Russia poised to invade Ukraine again?

After Nato and the US voiced concerns about a potential Russian winter offensive against Ukraine after a massive deployment of Russian troops, Moscow has reacted by claiming it is Kyiv that is planning an offensive in the Donbass region. Ukraine denies this. Commentators draw comparisons with the past and discuss the West's options.

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Novaya Gazeta (RU) /

Two ways to respond to the bluff

Novaya Gazeta suspects Russia's deployment of troops is just a ruse rather than real preparations for war:

“Just like in the spring, the whole thing is a bluff. It's that hybrid warfare again: the goal is to force dialogue. It's a response to the sanctions and other projects aimed at making it possible to dispense with Russian gas and oil. A response to the treaty signed between the US and Ukraine, and to Ukraine's unwillingness to integrate the separatist areas in eastern Ukraine on the Kremlin's terms. ... There are two ways for the US and Europe to react to this bluff: either they fall for it and start the 'dialogue', or they make it clear that in the event of war Ukraine will receive so much military aid that a Kremlin victory becomes impossible.”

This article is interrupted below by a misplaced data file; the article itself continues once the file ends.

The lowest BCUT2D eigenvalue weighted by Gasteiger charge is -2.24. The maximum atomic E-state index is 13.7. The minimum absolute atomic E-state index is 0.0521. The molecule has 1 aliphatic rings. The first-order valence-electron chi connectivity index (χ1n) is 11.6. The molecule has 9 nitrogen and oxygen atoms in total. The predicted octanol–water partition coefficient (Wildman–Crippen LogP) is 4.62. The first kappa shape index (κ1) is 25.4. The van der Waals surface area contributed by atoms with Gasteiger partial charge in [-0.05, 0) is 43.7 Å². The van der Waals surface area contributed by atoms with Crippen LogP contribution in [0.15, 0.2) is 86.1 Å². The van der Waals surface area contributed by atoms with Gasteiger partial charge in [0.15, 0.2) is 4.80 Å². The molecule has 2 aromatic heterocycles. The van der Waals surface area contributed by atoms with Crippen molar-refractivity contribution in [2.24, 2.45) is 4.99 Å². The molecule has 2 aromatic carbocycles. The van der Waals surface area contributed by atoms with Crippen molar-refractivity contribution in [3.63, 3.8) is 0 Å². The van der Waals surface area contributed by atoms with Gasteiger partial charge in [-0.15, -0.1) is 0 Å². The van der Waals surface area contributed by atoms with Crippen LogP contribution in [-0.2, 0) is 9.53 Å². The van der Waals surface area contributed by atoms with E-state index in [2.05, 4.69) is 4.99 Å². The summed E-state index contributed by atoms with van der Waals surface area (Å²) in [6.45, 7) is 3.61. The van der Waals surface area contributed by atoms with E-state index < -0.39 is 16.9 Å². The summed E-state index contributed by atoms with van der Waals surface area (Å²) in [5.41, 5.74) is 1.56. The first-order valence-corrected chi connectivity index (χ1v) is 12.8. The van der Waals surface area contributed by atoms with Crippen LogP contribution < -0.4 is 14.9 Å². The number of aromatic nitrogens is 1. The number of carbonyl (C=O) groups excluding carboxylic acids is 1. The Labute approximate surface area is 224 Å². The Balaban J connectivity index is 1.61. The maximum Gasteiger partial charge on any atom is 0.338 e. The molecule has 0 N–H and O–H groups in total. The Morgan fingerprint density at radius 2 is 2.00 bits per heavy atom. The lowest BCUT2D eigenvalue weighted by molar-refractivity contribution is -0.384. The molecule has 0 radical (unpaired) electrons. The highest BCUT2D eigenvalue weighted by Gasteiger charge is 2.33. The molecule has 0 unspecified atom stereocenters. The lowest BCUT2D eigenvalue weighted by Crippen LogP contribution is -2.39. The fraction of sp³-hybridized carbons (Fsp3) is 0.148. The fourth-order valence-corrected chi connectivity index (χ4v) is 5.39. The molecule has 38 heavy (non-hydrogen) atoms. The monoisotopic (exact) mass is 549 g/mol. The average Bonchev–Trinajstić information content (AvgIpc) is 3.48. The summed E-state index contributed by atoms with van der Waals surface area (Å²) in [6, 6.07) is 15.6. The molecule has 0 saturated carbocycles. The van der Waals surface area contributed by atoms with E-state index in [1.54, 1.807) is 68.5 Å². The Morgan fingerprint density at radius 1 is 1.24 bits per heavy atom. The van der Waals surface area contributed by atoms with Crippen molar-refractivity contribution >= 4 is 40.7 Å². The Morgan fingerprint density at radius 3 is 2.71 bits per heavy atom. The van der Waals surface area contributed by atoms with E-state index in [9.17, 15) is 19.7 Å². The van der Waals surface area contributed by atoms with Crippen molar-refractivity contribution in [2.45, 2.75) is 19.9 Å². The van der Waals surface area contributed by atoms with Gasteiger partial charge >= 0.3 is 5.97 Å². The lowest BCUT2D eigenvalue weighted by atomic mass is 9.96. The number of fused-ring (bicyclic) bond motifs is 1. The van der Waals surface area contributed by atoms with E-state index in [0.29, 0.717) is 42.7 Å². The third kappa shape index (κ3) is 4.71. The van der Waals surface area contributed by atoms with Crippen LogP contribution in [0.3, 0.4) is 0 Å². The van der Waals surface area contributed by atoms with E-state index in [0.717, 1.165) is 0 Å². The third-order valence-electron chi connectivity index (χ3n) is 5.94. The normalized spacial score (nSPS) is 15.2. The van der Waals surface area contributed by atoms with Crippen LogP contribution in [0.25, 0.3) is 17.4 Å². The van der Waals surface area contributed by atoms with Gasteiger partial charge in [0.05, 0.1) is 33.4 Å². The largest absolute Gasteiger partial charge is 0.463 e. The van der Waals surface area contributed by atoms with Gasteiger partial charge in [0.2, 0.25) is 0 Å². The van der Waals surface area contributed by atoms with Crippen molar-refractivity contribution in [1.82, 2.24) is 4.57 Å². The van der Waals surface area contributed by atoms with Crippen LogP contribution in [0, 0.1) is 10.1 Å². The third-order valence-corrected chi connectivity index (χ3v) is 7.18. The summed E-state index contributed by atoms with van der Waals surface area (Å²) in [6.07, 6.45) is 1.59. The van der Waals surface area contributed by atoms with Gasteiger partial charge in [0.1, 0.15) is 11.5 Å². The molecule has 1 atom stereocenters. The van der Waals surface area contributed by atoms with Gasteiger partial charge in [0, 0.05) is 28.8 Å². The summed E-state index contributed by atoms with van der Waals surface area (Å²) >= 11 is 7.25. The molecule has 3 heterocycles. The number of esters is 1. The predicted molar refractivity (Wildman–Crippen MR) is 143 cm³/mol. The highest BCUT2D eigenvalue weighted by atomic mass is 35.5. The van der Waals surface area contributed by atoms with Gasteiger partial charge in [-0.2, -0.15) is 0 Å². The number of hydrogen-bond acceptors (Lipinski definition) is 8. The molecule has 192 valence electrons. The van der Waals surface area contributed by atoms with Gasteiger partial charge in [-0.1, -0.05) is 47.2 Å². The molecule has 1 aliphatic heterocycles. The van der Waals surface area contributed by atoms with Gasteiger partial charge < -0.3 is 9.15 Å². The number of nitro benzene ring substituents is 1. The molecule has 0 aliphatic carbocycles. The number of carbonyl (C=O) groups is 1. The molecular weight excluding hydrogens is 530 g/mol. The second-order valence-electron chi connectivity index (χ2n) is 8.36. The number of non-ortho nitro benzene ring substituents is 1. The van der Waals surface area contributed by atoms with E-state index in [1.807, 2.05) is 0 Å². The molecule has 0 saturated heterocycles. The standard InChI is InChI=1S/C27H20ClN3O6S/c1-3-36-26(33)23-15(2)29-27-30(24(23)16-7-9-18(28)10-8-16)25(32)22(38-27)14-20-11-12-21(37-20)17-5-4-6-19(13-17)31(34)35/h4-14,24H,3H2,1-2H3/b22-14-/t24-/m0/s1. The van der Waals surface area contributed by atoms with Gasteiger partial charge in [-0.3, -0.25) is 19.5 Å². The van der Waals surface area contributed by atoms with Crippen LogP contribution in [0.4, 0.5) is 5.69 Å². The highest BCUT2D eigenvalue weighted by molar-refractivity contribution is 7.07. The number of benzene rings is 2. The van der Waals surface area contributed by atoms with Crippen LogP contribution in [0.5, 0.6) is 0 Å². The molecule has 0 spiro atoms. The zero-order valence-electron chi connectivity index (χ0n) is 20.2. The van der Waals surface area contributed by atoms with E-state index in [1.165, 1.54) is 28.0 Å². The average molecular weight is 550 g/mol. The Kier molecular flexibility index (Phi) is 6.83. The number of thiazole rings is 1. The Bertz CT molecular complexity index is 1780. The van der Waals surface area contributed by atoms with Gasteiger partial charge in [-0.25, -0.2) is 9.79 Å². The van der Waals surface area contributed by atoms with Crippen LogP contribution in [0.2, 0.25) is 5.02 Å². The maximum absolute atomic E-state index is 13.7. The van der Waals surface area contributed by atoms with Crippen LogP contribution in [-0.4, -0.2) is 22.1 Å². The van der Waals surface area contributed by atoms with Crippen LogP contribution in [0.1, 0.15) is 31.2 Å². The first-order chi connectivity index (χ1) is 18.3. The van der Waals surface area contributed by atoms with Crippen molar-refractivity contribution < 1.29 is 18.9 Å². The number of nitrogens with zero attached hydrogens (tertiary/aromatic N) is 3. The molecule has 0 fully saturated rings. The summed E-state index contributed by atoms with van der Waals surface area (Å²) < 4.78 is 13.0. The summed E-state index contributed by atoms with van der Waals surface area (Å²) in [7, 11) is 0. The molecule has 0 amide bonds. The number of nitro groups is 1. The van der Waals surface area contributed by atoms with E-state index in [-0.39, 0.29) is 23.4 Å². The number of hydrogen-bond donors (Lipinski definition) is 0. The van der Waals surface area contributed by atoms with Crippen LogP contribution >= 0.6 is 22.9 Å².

Ukrajinska Prawda (UA) /

Preparation time is running out

Clarity on how the West should behave in the event of a Russian attack is urgent, Ukrayinska Pravda demands:

“The key question remains what the West would do in the event of a Russian invasion, because this is the most important deterrent for the Russian leader. ... Support can be expected from Nato, especially in view of the leading role of the US. Expectations should of course remain realistic. After all, we're not a Nato member so there will be no collective physical protection of our borders like in the Baltic states. In any event, there is less and less time to prepare a joint response.”

La Stampa (IT) /

Same motives as with Georgia and Crimea

Commenting in La Stampa, Russia expert Anna Zafesova fears a dangerous change of strategy in the Kremlin: